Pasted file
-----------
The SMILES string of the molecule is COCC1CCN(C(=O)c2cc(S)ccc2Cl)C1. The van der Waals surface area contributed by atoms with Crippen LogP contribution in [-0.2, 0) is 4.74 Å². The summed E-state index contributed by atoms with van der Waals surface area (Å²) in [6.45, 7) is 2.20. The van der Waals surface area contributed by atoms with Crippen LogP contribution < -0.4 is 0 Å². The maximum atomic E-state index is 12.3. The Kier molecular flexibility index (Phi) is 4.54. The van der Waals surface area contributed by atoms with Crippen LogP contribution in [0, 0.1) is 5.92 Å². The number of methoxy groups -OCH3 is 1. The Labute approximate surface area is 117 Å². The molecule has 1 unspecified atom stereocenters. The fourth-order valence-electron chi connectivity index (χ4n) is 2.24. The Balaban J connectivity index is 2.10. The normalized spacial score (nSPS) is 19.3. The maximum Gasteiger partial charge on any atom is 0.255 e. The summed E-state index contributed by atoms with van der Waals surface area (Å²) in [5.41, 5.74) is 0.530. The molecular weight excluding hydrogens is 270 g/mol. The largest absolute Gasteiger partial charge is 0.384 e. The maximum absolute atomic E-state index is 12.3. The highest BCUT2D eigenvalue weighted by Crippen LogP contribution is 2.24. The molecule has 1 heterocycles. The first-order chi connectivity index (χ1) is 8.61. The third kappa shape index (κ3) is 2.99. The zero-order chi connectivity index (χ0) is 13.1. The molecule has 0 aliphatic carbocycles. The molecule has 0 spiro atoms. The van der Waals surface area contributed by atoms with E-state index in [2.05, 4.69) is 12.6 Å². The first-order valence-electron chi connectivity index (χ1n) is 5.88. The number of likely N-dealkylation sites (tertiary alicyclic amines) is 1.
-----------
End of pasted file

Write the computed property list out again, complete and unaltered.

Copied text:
The SMILES string of the molecule is COCC1CCN(C(=O)c2cc(S)ccc2Cl)C1. The van der Waals surface area contributed by atoms with Crippen LogP contribution in [-0.2, 0) is 4.74 Å². The summed E-state index contributed by atoms with van der Waals surface area (Å²) in [6.45, 7) is 2.20. The van der Waals surface area contributed by atoms with Crippen LogP contribution < -0.4 is 0 Å². The maximum atomic E-state index is 12.3. The Kier molecular flexibility index (Phi) is 4.54. The van der Waals surface area contributed by atoms with Crippen LogP contribution in [0, 0.1) is 5.92 Å². The number of methoxy groups -OCH3 is 1. The Labute approximate surface area is 117 Å². The molecule has 1 unspecified atom stereocenters. The fourth-order valence-electron chi connectivity index (χ4n) is 2.24. The Balaban J connectivity index is 2.10. The normalized spacial score (nSPS) is 19.3. The maximum Gasteiger partial charge on any atom is 0.255 e. The summed E-state index contributed by atoms with van der Waals surface area (Å²) in [5.41, 5.74) is 0.530. The molecular weight excluding hydrogens is 270 g/mol. The largest absolute Gasteiger partial charge is 0.384 e. The maximum absolute atomic E-state index is 12.3. The highest BCUT2D eigenvalue weighted by Crippen LogP contribution is 2.24. The molecule has 1 heterocycles. The first-order chi connectivity index (χ1) is 8.61. The third kappa shape index (κ3) is 2.99. The zero-order chi connectivity index (χ0) is 13.1. The molecule has 0 aliphatic carbocycles. The molecule has 0 spiro atoms. The van der Waals surface area contributed by atoms with E-state index in [2.05, 4.69) is 12.6 Å². The first-order valence-electron chi connectivity index (χ1n) is 5.88. The number of likely N-dealkylation sites (tertiary alicyclic amines) is 1.